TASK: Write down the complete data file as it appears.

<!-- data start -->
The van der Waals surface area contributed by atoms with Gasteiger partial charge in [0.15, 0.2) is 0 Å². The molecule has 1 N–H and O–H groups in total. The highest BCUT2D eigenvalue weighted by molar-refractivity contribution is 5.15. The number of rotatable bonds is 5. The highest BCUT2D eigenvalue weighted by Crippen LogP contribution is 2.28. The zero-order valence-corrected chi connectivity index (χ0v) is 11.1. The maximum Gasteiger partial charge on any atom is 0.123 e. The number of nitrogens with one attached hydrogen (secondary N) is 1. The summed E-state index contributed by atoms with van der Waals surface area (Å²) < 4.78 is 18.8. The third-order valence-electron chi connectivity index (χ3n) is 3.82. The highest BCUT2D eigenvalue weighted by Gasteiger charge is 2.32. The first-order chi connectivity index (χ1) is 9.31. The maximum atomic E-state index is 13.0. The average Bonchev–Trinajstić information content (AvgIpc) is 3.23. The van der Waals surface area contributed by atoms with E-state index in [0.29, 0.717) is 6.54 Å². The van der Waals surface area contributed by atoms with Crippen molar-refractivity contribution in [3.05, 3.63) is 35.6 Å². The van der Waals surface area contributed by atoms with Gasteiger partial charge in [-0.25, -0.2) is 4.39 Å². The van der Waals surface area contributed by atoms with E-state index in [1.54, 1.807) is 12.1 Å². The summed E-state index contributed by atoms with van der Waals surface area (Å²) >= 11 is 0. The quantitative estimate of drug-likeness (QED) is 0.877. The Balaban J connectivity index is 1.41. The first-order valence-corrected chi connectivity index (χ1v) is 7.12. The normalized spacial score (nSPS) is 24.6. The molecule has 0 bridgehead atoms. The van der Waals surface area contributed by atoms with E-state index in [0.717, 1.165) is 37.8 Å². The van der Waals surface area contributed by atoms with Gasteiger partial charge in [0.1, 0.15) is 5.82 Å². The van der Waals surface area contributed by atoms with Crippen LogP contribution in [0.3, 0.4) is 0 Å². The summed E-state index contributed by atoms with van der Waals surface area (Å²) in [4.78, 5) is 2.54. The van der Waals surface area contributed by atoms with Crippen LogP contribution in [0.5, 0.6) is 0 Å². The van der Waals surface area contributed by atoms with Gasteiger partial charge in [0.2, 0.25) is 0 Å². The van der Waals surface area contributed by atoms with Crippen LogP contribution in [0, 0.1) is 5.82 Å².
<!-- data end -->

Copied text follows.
The van der Waals surface area contributed by atoms with Gasteiger partial charge in [0.15, 0.2) is 0 Å². The molecule has 1 N–H and O–H groups in total. The highest BCUT2D eigenvalue weighted by molar-refractivity contribution is 5.15. The number of rotatable bonds is 5. The highest BCUT2D eigenvalue weighted by Crippen LogP contribution is 2.28. The zero-order valence-corrected chi connectivity index (χ0v) is 11.1. The maximum Gasteiger partial charge on any atom is 0.123 e. The number of nitrogens with one attached hydrogen (secondary N) is 1. The summed E-state index contributed by atoms with van der Waals surface area (Å²) < 4.78 is 18.8. The third-order valence-electron chi connectivity index (χ3n) is 3.82. The highest BCUT2D eigenvalue weighted by Gasteiger charge is 2.32. The first-order chi connectivity index (χ1) is 9.31. The maximum atomic E-state index is 13.0. The average Bonchev–Trinajstić information content (AvgIpc) is 3.23. The van der Waals surface area contributed by atoms with E-state index in [0.29, 0.717) is 6.54 Å². The van der Waals surface area contributed by atoms with Crippen molar-refractivity contribution in [3.05, 3.63) is 35.6 Å². The van der Waals surface area contributed by atoms with Gasteiger partial charge in [-0.25, -0.2) is 4.39 Å². The van der Waals surface area contributed by atoms with E-state index in [1.54, 1.807) is 12.1 Å². The summed E-state index contributed by atoms with van der Waals surface area (Å²) >= 11 is 0. The quantitative estimate of drug-likeness (QED) is 0.877. The Balaban J connectivity index is 1.41. The first-order valence-corrected chi connectivity index (χ1v) is 7.12. The normalized spacial score (nSPS) is 24.6. The molecule has 0 bridgehead atoms. The van der Waals surface area contributed by atoms with E-state index in [0.717, 1.165) is 37.8 Å². The van der Waals surface area contributed by atoms with Gasteiger partial charge in [0.1, 0.15) is 5.82 Å². The van der Waals surface area contributed by atoms with Crippen LogP contribution in [0.3, 0.4) is 0 Å². The summed E-state index contributed by atoms with van der Waals surface area (Å²) in [4.78, 5) is 2.54. The van der Waals surface area contributed by atoms with Crippen LogP contribution in [0.5, 0.6) is 0 Å². The van der Waals surface area contributed by atoms with Gasteiger partial charge in [0.2, 0.25) is 0 Å². The van der Waals surface area contributed by atoms with Crippen LogP contribution in [0, 0.1) is 5.82 Å².